Registering a ship

It is relatively straightforward to register a ship in Malta. A ship is first provisionally registered for six months, while the documentation is finalised. You need to submit some documents, such as proof of ownership, to provisionally register your ship, followed by more documents, such as a builder’s certificate, during the time it is provisionally registered. You may register your ship at the Registrar of Ships, Malta Transport Centre, Marsa.

For a full list of documents needed and for more information, click here.

Registering a yacht/small ship

In order to reg​ister a yacht or a small ship, you need to have completed the training course by the MCAST Maritime Institute or have a Nautical Licence. You will also need other documents such as proof of ownership and a photo of your vessel, which are to be presented at the Small Ships Register at the Ports and Yachting Directorate, Malta Transport Centre, Marsa.

Getting a Nautical Licence

You need a Nautical Licence if you plan on driving a small ship with an engine or engines with a combined power of 30HP or more, and/or if you’re towing a water skier.

To get a Nautical Licence you need to attend a Basic Seamanship and Safe Boathandling Course or present other certificates of competency. Once you have the required qualifications, you can apply for your Licence at the Small Ships Office at the Malta Transport Centre in Marsa by presenting your documents.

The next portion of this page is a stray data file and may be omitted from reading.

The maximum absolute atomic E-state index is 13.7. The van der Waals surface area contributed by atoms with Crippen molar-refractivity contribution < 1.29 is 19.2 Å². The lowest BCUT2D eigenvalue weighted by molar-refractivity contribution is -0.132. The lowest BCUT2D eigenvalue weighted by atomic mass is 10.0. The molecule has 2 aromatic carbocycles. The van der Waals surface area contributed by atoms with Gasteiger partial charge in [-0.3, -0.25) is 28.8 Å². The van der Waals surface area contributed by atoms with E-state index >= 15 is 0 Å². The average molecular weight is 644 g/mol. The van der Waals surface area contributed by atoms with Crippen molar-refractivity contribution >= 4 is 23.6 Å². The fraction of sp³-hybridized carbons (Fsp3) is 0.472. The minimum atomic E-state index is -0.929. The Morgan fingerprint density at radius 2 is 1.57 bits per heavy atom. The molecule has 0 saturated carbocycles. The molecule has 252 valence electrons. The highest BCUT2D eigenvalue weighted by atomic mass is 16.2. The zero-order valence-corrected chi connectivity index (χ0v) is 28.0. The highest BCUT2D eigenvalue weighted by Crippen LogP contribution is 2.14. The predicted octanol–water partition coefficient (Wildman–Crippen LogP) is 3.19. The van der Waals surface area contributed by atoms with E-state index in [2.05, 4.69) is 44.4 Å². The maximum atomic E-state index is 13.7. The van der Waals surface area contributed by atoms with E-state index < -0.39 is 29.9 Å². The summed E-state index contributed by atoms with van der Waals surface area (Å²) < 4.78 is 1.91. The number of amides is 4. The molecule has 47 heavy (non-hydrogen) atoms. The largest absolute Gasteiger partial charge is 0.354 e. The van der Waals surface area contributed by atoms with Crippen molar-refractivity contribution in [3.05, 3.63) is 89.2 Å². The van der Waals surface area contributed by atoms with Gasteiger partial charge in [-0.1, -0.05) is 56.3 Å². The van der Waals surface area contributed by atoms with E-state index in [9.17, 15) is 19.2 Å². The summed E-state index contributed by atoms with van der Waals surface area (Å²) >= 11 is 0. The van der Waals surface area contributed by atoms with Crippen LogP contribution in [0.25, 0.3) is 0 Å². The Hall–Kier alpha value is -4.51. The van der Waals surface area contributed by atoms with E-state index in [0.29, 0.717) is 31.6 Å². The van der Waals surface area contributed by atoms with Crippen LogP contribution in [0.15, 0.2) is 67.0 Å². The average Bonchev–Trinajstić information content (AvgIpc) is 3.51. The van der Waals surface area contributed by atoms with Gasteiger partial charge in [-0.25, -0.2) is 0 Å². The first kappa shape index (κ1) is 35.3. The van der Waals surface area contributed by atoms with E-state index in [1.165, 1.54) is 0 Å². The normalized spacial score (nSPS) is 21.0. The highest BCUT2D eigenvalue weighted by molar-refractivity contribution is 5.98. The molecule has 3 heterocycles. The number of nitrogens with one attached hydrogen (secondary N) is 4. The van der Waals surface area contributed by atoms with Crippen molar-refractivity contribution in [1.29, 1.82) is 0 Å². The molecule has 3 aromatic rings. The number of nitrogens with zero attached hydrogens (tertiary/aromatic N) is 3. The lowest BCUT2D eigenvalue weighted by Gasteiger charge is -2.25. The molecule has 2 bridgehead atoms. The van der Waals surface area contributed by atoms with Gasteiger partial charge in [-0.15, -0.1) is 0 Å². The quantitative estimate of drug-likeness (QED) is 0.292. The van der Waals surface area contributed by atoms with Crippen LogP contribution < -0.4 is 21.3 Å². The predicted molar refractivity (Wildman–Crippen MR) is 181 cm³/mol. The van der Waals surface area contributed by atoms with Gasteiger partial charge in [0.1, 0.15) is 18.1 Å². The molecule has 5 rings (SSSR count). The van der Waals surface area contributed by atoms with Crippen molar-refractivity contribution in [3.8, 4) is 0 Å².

Details can be found here​.

Safety and Security at Sea

It is important to follow the safety and security regulations while at sea to ensure you, as well as nearby vessels and swimmers, are safe. Before you set sail, make sure you are aware of Swimmers’ Zones, anchoring and mooring boundaries. Don’t forget to take your VHF radio with you and always leave details of your planned trip with someone else.

For a full list of precautions and regulations, click h​e​re​.

Notice to Mariners

Keep yourself up to date on the latest seafaring news by regularly checking the Noti​ces to Mariners. Here you will be updated of diving operations, fireworks displays, marine surveys and so on in the Mediterranean Sea surrounding Malta.

Maritime and Port Security

The regulations mapped out in The International Convention for the Safety of Life at Sea and International Code for the Security of Ships and of Port Facilities are there so that ships and port facilities can co-operate to pick up on and prevent anything which could threaten security in the maritime transport sector. They apply to vessels such as passenger ships and high-speed passenger boats.

The details are h​ere​.

Maritime Regulated Regulations

All the Maritime Regulated Regulations, such as those regarding carrying goods by sea, berthing locations, transporting animals by sea, radio communication and sea pollution, can be found here.

Berthing Facilities

Berths or anchorage for all vessels calling in Maltese ports and territorial waters have been allocated by the Transport Authority’s Ports and Yachting Directorate. Ships’ agents are on hand to help and offer a wide number of services for your vessel. Here are the main berthing facilities.

Finding a Port in Malta

There are two main ports in Malta: one in Valletta and the other in Marsaxlokk. Malta’s second largest island, Gozo, has one port in Mgarr. A number of other ports occasionally host ships on international voyages, usually passenger vessels. The two Maltese ports offer maritime services such as towage, salvage, pilotage, victualling and all kinds of stores and supplies.

Marinas in Malta

The clear, glistening waters of the Mediterranean Sea surrounding Malta’s shores are a delight to any yachtsman. In maintaining Malta as an excellent yachting centre, Transport Malta has granted the management of marinas. ​